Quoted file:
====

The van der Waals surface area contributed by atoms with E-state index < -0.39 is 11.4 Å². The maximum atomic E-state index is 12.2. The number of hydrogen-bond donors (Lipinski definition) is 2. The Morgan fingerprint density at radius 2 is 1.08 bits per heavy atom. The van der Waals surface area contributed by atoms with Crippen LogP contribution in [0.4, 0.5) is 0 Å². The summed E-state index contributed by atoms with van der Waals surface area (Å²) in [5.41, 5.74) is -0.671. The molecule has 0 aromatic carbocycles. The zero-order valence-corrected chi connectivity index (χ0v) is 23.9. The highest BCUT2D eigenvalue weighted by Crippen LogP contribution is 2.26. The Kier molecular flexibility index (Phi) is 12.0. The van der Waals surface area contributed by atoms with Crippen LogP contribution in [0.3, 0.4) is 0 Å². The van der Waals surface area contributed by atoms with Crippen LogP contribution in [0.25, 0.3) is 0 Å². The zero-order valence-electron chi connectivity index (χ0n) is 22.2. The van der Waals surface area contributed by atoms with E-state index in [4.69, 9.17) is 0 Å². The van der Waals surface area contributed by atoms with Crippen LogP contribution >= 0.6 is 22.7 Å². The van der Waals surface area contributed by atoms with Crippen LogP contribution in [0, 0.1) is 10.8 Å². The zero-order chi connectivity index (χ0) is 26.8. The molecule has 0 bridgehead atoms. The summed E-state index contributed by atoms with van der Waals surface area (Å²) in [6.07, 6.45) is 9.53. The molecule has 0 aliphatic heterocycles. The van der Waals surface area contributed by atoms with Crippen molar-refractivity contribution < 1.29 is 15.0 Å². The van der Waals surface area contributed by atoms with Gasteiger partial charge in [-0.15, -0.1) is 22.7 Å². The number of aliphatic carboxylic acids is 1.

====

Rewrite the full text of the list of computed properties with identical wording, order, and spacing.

The van der Waals surface area contributed by atoms with E-state index < -0.39 is 11.4 Å². The maximum atomic E-state index is 12.2. The number of hydrogen-bond donors (Lipinski definition) is 2. The Morgan fingerprint density at radius 2 is 1.08 bits per heavy atom. The van der Waals surface area contributed by atoms with Crippen LogP contribution in [0.4, 0.5) is 0 Å². The summed E-state index contributed by atoms with van der Waals surface area (Å²) in [5.41, 5.74) is -0.671. The molecule has 0 aromatic carbocycles. The zero-order valence-corrected chi connectivity index (χ0v) is 23.9. The highest BCUT2D eigenvalue weighted by Crippen LogP contribution is 2.26. The Kier molecular flexibility index (Phi) is 12.0. The van der Waals surface area contributed by atoms with Crippen LogP contribution in [0.3, 0.4) is 0 Å². The van der Waals surface area contributed by atoms with Crippen LogP contribution in [0.25, 0.3) is 0 Å². The zero-order valence-electron chi connectivity index (χ0n) is 22.2. The van der Waals surface area contributed by atoms with E-state index in [4.69, 9.17) is 0 Å². The van der Waals surface area contributed by atoms with Crippen LogP contribution >= 0.6 is 22.7 Å². The van der Waals surface area contributed by atoms with Crippen LogP contribution in [0, 0.1) is 10.8 Å². The zero-order chi connectivity index (χ0) is 26.8. The molecule has 0 bridgehead atoms. The summed E-state index contributed by atoms with van der Waals surface area (Å²) in [6.07, 6.45) is 9.53. The molecule has 0 aliphatic heterocycles. The van der Waals surface area contributed by atoms with Crippen molar-refractivity contribution < 1.29 is 15.0 Å². The van der Waals surface area contributed by atoms with Gasteiger partial charge in [-0.15, -0.1) is 22.7 Å². The number of aliphatic carboxylic acids is 1.